Vol. 2: “The One That Got Away”

The company that I was working for was about to go public in the summer of 1995. I had a 1973E Targa about five years before and loved it. But I decided to sell it when we moved near the ocean and had no garage. The (ex) wife wanted a sailboat, so that’s what we did. I was interested in getting a new (to me) 911.

I was early at this particular startup, but not too early, so I could only justify about $20k for my purchase. My 30-day stock option lockup was about to expire, and one of our investment banks was managing option sales. I was told that I could buy and sell enough shares to buy the car in a day or so. I was looking for a replacement for the ’73E, maybe even an upgrade to an early 70s S.

What I found, though, was a 1974 911 MFI Euro Carrera coupe. The seller was asking $21K for it. It was essentially the same car as the ’73 RS, but with the ’74 trim. People hadn’t caught onto the value of that model yet in the US. It was a gray market car, which had a negative connotation to a lot of Porsche buyers at the time. The car had just been refreshed and was being sold by a collector. He had the COA from Germany, where it was originally sold, and it was numbers matching white with black Carrera script. The owner was getting married and was selling it to buy his fiancé a nice engagement ring. His main collection was AC Cobras. The only non-original part on the car was a’ 75-76 whale tail, rather than the ducktail spoiler. I now know the German delivery cars didn’t come with a tail due to German safety regs, so that is likely why the wrong one was installed.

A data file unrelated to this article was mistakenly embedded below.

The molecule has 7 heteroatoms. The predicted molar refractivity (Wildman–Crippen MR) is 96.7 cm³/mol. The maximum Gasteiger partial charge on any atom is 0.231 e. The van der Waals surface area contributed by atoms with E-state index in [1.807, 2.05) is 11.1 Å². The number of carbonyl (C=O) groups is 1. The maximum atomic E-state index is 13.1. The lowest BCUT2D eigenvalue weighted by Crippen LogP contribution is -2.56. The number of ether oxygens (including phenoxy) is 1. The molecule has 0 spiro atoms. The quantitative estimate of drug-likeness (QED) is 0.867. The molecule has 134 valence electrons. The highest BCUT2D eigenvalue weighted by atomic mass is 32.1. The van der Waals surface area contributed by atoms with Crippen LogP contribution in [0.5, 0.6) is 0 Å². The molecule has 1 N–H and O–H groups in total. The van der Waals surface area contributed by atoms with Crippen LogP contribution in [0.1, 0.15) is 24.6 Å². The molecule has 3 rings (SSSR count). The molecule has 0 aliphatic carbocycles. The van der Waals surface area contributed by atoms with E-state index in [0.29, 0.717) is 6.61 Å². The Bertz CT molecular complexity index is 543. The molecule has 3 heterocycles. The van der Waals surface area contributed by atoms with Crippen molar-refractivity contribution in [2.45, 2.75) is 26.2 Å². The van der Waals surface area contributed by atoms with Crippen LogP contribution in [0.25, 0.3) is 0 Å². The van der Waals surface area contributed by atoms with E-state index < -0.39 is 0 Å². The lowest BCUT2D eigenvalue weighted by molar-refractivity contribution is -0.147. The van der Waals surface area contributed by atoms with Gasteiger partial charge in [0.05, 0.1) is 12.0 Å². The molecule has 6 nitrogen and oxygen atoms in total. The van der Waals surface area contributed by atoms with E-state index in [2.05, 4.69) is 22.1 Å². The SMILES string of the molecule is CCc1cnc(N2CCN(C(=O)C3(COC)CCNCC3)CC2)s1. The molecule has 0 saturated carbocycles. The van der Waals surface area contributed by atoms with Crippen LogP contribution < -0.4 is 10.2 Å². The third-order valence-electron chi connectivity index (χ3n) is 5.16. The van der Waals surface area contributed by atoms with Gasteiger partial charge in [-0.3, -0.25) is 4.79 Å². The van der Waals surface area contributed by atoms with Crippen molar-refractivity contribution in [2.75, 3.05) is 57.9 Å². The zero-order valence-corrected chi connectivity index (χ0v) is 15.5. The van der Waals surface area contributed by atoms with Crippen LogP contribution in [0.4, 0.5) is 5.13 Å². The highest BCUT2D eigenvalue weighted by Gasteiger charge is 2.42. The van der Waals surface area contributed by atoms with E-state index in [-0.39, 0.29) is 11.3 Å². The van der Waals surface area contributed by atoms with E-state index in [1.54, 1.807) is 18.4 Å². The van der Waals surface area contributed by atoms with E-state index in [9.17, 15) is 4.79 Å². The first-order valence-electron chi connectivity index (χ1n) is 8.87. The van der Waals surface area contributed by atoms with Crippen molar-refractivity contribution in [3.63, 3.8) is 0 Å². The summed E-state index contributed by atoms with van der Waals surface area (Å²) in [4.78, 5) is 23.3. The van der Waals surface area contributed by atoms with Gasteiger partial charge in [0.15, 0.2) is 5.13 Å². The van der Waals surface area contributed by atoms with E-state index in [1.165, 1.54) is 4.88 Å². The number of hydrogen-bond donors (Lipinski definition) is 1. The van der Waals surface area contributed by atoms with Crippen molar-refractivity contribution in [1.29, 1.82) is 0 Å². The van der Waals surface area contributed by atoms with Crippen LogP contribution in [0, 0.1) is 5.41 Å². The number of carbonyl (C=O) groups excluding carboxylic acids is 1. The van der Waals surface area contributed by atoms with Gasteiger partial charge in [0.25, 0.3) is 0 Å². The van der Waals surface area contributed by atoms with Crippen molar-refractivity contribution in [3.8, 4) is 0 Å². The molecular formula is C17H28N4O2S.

I drove the car and fell in love. So I placed a sell order on the shares to buy the car and gave the seller a verbal offer. But our investment bank, Hambrecht & Quist, claimed they didn’t have our shares set up to sell in their system yet, since  I was the first person to sell. My options had a strike price of about $12 a share, and when I placed the order, the shares were trading around $22-23. H&Q sat on the order for almost a week. During that time, the shares started to tank. The CEO of our company was fired in a surprise move. H&Q finally sold my shares at $15. Instead of making $10-11 per share, I wound up with $3 a share. I was pissed, but there was nothing I could do about it. In the end, I sold my shares for more than anyone in the company that didn’t sell them at the IPO. But I would have sold them at their peak.


I called off the Euro Carrera deal, brushed myself off, and bought a ’79 SC Targa instead. I kept that car for many years. But even then, I knew that the one that got away would be a real collector’s item someday. That car was in California the last time I checked a few years ago. I now have one of the first guards’ red 911s to come off the line in October of ’74. It’s a base Targa that a PO set up like a’ 75-76 MFI Carrera. It’s no substitute for the real thing performance (or $) wise. I’ll never be afraid to put miles on it, though.

Mark O’Connor

” Fyi, the car that is the subject of my story is pretty valuable these days. I watched an auction of a ’75 example about 9 months ago that sold on BaT for $321,911. I posted a comment on that auction recounting this story.”